Using geographically weighted regression (GWR) to explore spatial varying relationships of immature mosquitoes and human densities with the incidence of dengue

Int J Environ Res Public Health. 2011 Jul;8(7):2798-815. doi: 10.3390/ijerph8072798. Epub 2011 Jul 6.


The only way for dengue to spread in the human population is through the human-mosquito-human cycle. Most research in this field discusses the dengue-mosquito or dengue-human relationships over a particular study area, but few have explored the local spatial variations of dengue-mosquito and dengue-human relationships within a study area. This study examined whether spatial heterogeneity exists in these relationships. We used Ordinary Least Squares (OLS) and Geographically Weighted Regression (GWR) models to analyze spatial relationships and identify the geographical heterogeneities by using the information of entomology and dengue cases in the cities of Kaohsiung and Fengshan in 2002. Our findings indicate that dengue-mosquito and dengue-human relationships were significantly spatially non-stationary. This means that in some areas higher dengue incidences were associated with higher vector/host densities, but in some areas higher incidences were related to lower vector/host densities. We demonstrated that a GWR model can be used to geographically differentiate the relationships of dengue incidence with immature mosquito and human densities. This study provides more insights into spatial targeting of intervention and control programs against dengue outbreaks within the study areas.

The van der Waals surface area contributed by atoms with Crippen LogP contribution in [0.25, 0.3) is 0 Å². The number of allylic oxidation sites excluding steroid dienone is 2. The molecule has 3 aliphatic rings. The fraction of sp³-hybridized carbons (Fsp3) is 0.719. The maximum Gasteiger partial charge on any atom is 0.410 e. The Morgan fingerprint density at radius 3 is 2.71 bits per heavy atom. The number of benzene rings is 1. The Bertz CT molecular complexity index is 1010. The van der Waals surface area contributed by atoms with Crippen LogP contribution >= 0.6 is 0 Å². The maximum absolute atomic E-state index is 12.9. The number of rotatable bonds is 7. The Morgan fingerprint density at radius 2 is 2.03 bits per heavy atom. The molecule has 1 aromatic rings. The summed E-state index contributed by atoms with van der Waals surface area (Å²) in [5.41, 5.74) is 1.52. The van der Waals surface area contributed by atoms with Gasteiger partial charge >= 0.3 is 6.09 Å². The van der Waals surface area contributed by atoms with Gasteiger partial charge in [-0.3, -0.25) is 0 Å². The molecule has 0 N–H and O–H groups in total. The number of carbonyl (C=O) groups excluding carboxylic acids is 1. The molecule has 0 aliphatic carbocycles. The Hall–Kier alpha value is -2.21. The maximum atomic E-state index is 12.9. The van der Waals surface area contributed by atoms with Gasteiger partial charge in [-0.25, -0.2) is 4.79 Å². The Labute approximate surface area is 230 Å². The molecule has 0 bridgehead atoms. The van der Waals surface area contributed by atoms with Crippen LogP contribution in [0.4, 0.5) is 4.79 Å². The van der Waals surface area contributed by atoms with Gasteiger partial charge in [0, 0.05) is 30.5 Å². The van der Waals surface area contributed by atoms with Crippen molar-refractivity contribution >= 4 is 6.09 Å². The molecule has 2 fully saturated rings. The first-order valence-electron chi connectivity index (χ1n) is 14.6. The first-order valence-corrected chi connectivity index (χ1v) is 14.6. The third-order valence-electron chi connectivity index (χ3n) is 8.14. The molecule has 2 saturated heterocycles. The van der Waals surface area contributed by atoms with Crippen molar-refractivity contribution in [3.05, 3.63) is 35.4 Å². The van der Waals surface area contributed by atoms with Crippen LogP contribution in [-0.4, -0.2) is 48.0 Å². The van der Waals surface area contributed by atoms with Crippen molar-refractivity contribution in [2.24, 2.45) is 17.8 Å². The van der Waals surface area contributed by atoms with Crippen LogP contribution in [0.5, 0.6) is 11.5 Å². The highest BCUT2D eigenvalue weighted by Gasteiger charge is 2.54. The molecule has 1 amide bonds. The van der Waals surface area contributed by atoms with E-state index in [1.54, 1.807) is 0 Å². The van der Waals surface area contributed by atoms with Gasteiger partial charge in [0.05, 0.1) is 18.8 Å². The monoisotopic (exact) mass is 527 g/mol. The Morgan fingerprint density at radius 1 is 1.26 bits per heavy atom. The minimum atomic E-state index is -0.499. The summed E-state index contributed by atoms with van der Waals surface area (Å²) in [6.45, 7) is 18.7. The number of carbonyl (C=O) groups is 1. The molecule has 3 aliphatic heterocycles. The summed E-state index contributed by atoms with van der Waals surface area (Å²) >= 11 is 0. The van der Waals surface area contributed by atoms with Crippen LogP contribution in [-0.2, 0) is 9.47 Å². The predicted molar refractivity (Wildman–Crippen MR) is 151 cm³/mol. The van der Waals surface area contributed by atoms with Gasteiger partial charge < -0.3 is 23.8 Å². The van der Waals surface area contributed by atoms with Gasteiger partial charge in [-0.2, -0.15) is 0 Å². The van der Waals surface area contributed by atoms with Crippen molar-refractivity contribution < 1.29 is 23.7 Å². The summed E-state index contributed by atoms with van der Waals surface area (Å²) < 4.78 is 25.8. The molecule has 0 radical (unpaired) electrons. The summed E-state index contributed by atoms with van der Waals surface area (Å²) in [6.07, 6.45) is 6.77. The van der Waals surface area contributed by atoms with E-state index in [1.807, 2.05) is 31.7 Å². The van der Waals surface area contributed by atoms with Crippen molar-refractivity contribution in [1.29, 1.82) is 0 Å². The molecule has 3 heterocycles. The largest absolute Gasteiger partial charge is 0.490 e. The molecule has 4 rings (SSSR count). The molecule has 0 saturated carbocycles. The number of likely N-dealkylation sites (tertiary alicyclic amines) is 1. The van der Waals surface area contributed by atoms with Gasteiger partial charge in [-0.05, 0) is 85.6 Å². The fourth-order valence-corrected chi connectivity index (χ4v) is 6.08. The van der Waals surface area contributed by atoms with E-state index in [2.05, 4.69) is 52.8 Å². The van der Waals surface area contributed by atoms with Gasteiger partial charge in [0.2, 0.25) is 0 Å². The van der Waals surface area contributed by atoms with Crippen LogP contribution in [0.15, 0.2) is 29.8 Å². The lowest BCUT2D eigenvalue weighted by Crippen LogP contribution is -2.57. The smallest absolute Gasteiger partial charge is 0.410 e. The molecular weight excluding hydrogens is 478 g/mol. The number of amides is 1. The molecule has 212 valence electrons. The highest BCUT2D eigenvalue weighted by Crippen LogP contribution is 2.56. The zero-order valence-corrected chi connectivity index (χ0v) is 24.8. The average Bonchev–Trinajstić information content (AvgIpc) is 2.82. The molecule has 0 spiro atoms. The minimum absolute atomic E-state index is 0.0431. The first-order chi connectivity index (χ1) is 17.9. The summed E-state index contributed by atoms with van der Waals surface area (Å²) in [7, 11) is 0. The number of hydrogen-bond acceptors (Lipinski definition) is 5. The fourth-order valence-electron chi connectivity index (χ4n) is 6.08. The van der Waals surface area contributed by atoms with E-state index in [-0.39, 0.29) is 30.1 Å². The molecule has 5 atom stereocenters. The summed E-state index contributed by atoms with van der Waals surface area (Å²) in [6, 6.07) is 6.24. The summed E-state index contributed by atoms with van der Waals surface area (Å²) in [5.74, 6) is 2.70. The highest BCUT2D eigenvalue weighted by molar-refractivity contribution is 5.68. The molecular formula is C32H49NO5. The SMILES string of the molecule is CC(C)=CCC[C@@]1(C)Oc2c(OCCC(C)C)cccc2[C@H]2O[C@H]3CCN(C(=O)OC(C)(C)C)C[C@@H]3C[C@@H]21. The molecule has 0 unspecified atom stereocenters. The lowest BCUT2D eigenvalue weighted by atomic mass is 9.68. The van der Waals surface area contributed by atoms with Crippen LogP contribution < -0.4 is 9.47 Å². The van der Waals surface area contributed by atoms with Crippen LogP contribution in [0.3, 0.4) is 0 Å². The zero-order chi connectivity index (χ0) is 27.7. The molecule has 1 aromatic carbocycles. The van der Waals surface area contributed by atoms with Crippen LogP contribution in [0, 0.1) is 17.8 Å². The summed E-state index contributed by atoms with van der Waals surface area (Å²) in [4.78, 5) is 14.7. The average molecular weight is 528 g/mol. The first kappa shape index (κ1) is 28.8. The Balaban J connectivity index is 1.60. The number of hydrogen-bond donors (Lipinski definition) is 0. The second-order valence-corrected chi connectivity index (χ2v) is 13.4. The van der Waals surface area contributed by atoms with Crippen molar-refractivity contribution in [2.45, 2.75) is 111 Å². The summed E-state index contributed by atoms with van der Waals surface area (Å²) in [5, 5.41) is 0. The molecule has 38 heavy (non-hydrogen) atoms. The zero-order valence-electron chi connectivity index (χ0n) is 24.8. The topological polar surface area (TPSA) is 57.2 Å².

Keywords: Aedes mosquitoes; dengue; geographically weighted regression (GWR); human density; spatial heterogeneity.

Publication types

  • Research Support, Non-U.S. Gov't

MeSH terms

  • Aedes / growth & development
  • Aedes / physiology*
  • Aedes / virology
  • Animals
  • Dengue / epidemiology*
  • Dengue / virology
  • Dengue Virus*
  • Ecosystem
  • Environment
  • Humans
  • Incidence
  • Insect Vectors / physiology*
  • Insect Vectors / virology
  • Larva / physiology
  • Larva / virology
  • Least-Squares Analysis
  • Models, Biological
  • Population Dynamics*
  • Regression Analysis
  • Taiwan / epidemiology